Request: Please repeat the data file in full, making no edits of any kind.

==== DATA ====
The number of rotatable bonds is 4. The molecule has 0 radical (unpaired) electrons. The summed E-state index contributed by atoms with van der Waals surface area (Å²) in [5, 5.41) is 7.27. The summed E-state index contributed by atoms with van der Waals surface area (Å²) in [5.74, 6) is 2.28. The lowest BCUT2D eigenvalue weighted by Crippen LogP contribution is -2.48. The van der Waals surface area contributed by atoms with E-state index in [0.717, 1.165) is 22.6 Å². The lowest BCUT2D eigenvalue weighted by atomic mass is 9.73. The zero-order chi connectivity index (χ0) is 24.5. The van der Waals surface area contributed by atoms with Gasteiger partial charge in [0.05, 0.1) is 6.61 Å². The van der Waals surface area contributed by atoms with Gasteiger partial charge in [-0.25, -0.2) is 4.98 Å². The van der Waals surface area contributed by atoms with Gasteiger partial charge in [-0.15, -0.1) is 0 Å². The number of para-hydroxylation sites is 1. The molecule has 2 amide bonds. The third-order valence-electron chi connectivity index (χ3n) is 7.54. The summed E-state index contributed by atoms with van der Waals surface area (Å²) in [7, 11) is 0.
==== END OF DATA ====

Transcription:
The number of rotatable bonds is 4. The molecule has 0 radical (unpaired) electrons. The summed E-state index contributed by atoms with van der Waals surface area (Å²) in [5, 5.41) is 7.27. The summed E-state index contributed by atoms with van der Waals surface area (Å²) in [5.74, 6) is 2.28. The lowest BCUT2D eigenvalue weighted by Crippen LogP contribution is -2.48. The van der Waals surface area contributed by atoms with E-state index in [0.717, 1.165) is 22.6 Å². The lowest BCUT2D eigenvalue weighted by atomic mass is 9.73. The zero-order chi connectivity index (χ0) is 24.5. The van der Waals surface area contributed by atoms with Gasteiger partial charge in [0.05, 0.1) is 6.61 Å². The van der Waals surface area contributed by atoms with Gasteiger partial charge in [-0.25, -0.2) is 4.98 Å². The van der Waals surface area contributed by atoms with Gasteiger partial charge in [-0.15, -0.1) is 0 Å². The number of para-hydroxylation sites is 1. The molecule has 2 amide bonds. The third-order valence-electron chi connectivity index (χ3n) is 7.54. The summed E-state index contributed by atoms with van der Waals surface area (Å²) in [7, 11) is 0.